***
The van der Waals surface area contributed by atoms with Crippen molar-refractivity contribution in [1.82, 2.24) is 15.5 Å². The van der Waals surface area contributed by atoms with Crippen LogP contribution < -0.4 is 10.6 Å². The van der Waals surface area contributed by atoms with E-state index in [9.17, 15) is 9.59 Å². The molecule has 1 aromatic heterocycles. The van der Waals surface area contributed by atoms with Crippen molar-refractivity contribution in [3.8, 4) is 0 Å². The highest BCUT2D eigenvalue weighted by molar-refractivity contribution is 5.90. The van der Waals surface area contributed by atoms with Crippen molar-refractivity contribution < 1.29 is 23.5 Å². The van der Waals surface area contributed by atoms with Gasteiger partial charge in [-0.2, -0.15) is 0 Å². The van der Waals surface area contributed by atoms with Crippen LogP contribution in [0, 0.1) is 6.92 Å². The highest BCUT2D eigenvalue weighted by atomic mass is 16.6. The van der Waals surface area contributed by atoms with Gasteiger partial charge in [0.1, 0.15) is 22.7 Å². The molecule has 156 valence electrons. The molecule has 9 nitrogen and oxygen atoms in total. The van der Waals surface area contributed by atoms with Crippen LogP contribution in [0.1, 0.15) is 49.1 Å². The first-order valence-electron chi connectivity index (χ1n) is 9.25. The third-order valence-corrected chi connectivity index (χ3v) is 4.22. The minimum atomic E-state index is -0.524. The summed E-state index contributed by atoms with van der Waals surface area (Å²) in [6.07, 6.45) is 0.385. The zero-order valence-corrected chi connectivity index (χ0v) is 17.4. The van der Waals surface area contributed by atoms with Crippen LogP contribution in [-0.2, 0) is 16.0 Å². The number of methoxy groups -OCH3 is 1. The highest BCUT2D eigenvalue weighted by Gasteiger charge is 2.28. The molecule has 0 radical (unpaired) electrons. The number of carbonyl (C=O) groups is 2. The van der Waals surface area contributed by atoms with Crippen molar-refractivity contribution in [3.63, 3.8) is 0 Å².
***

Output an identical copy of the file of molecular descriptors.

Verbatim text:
The van der Waals surface area contributed by atoms with Crippen molar-refractivity contribution in [1.82, 2.24) is 15.5 Å². The van der Waals surface area contributed by atoms with Crippen LogP contribution < -0.4 is 10.6 Å². The van der Waals surface area contributed by atoms with E-state index in [9.17, 15) is 9.59 Å². The molecule has 1 aromatic heterocycles. The van der Waals surface area contributed by atoms with Crippen molar-refractivity contribution in [3.8, 4) is 0 Å². The highest BCUT2D eigenvalue weighted by molar-refractivity contribution is 5.90. The van der Waals surface area contributed by atoms with Crippen molar-refractivity contribution < 1.29 is 23.5 Å². The van der Waals surface area contributed by atoms with Gasteiger partial charge in [-0.2, -0.15) is 0 Å². The van der Waals surface area contributed by atoms with Crippen LogP contribution in [0, 0.1) is 6.92 Å². The highest BCUT2D eigenvalue weighted by atomic mass is 16.6. The van der Waals surface area contributed by atoms with Gasteiger partial charge in [0.1, 0.15) is 22.7 Å². The molecule has 156 valence electrons. The molecule has 9 nitrogen and oxygen atoms in total. The van der Waals surface area contributed by atoms with Crippen LogP contribution in [0.1, 0.15) is 49.1 Å². The first-order valence-electron chi connectivity index (χ1n) is 9.25. The third-order valence-corrected chi connectivity index (χ3v) is 4.22. The minimum atomic E-state index is -0.524. The summed E-state index contributed by atoms with van der Waals surface area (Å²) in [6.07, 6.45) is 0.385. The zero-order valence-corrected chi connectivity index (χ0v) is 17.4. The van der Waals surface area contributed by atoms with Crippen LogP contribution in [-0.2, 0) is 16.0 Å². The number of methoxy groups -OCH3 is 1. The highest BCUT2D eigenvalue weighted by Gasteiger charge is 2.28. The molecule has 0 radical (unpaired) electrons. The number of carbonyl (C=O) groups is 2. The van der Waals surface area contributed by atoms with Crippen molar-refractivity contribution in [3.63, 3.8) is 0 Å².